Several years ago as a school teacher I worked alongside an annoying teacher.  She seemed ok at first, but one year early into our working relationship my oldest daughter was placed in her fifth grade classroom.  It was then that I became aware of some dangerous cracks.  She never finished projects she began with students, she stirred up conflict on the staff that carried over to her “chaos filled” classroom, and she was completely unaware of the needs of her students.  My lamb hobbled through the year and we chalked it up to a wasted year of learning…(No student should have to waste a year with a poor teacher but sadly, research shows that most students will at some point in a school journey.)

The next year this teacher was moved to the third grade to teach, and joined my team as one of our grade level teachers.  I was miserable as I endured even more conflict with this woman.  Each year she would need some sort of surgery, and miss many weeks of school.  Because my room was next to hers I was the “go to” for her long term substitute teachers—and ended up planning dual lessons to cover for her lack of planning.  I could have handled that, but it was the annoying comments and verbal push downs that finally had me saying to my principal, “Either move me or I quit.”  She informed me that she and many others had tried to release this woman from her contract, but because of district regulations the annoyer was protected.

So…we all suffered, until she had an outburst in a meeting with the Superintendent and he promptly had her fired calling her unstable and unfit for teaching!

In that tangled time I learned to love my annoyer by praying for her instead of spreading hate.  I’ll have to admit I did share my struggles with a few choice co-workers.  Not for the sake of gossip—but for the sake of sanity and clarity.  And then I prayed for resolution like nobody’s business.  Resolution took time but it did come—and my annoyer was silenced.  If you love your enemy in prayer, God will either remove your annoyer or remove you from your annoyer’s grasp by taking you away from them, or giving you the strategy and strength to deal with them.

prayer girl

Sometimes we have to love with understanding.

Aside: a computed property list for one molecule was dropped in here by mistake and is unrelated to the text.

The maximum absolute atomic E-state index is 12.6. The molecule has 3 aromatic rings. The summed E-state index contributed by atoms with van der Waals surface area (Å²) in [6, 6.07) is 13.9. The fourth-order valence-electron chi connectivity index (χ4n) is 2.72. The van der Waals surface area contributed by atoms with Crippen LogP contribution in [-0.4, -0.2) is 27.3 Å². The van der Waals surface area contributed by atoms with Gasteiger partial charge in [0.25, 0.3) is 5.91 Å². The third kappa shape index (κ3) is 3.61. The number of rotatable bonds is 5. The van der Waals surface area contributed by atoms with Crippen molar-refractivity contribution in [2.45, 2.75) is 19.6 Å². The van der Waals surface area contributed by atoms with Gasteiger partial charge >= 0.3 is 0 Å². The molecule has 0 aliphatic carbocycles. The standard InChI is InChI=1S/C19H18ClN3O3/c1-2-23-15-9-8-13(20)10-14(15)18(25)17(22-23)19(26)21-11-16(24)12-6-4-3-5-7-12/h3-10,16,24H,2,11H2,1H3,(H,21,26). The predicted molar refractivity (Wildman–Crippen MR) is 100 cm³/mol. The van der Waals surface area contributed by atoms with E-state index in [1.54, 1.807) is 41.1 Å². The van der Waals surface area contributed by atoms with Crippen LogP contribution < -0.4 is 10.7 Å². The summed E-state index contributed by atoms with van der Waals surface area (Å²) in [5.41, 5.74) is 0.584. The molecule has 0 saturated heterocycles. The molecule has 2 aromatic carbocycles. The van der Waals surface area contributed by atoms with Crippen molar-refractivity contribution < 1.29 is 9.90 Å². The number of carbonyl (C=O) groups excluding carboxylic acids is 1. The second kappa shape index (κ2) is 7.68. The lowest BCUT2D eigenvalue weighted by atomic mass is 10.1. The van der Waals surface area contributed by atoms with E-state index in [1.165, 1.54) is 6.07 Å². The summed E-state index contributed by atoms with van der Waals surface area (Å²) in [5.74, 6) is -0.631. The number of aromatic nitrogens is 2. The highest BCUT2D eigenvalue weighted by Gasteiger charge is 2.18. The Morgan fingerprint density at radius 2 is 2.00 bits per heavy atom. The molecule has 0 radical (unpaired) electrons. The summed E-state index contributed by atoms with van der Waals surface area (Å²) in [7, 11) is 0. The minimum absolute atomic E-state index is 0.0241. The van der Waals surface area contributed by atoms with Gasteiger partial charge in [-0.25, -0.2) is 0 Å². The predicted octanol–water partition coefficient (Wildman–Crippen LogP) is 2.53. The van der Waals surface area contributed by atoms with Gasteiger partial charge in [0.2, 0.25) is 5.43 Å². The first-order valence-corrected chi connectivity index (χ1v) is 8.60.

Typically an annoyer is suffering from one of three problems:  they’re jealous, they’re afraid, they’re prejudice. 2

All three of these reactions come because annoyers feel insecure about themselves.  They lash out with harsh words that cut you down because they feel small themselves, and want some company in their smallness.  In the Bible, a man named Nehemiah had the vision and passion to rebuild a broken down wall encircling the city of Jerusalem.  When he began to fulfill his God-given call, two annoyers tried to crush him with their words and actions.  They routinely made fun of him and his Jewish co-laborers.  They even went to the authorities and spread rumors about him, and at one point threatened to have him killed.

It would be fake to say that Nehemiah and his people weren’t afraid of the threats, but they didn’t get stuck in them.  As a matter of fact, Nehemiah’s response was, “I’m doing a good work and I can’t come down.”  We have much to learn from that statement.  “No matter what you throw at me, and no matter how much it stings…I know what God has called me to do, and who He has called me to be. I won’t budge from that stance!”

So I’m going back to my iced tea with a bit more resolve and understanding.  Annoyers are everywhere; seeking someone to hurt because they are hurt.  The words of my wise mentor ring loud and clear when it comes to annoyers, “Don’t let that person have one more minute of your time.  God has bigger and better plans for you today!”

Blessings…

Gari

Daniel E. Miller, When Others Make Your Life Difficult (Berlin, OH: TGS International, 2014), pp. 37, 42-43.

 


 

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2 Responses to Dealing with Annoyers

  1. PAMELA FENDLEY says:

    Thanks for all the insightful posts, I appreciate the Godly wisdom you share with us!

    • Gari Meacham says:

      Thanks Pamela for your comment. It’s my pleasure to get to walk alongside you! Sweet blessings…Gari

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In sharing struggles, as well as triumphs, Gari Mecham ultimately shows us a new understanding of prayer-not just the worrying kind but authentic, powerful communication. Spirit Hunger invites us to enter into a whole new relationship with our Lord.

-Debbie Macomber,
New York Times bestselling author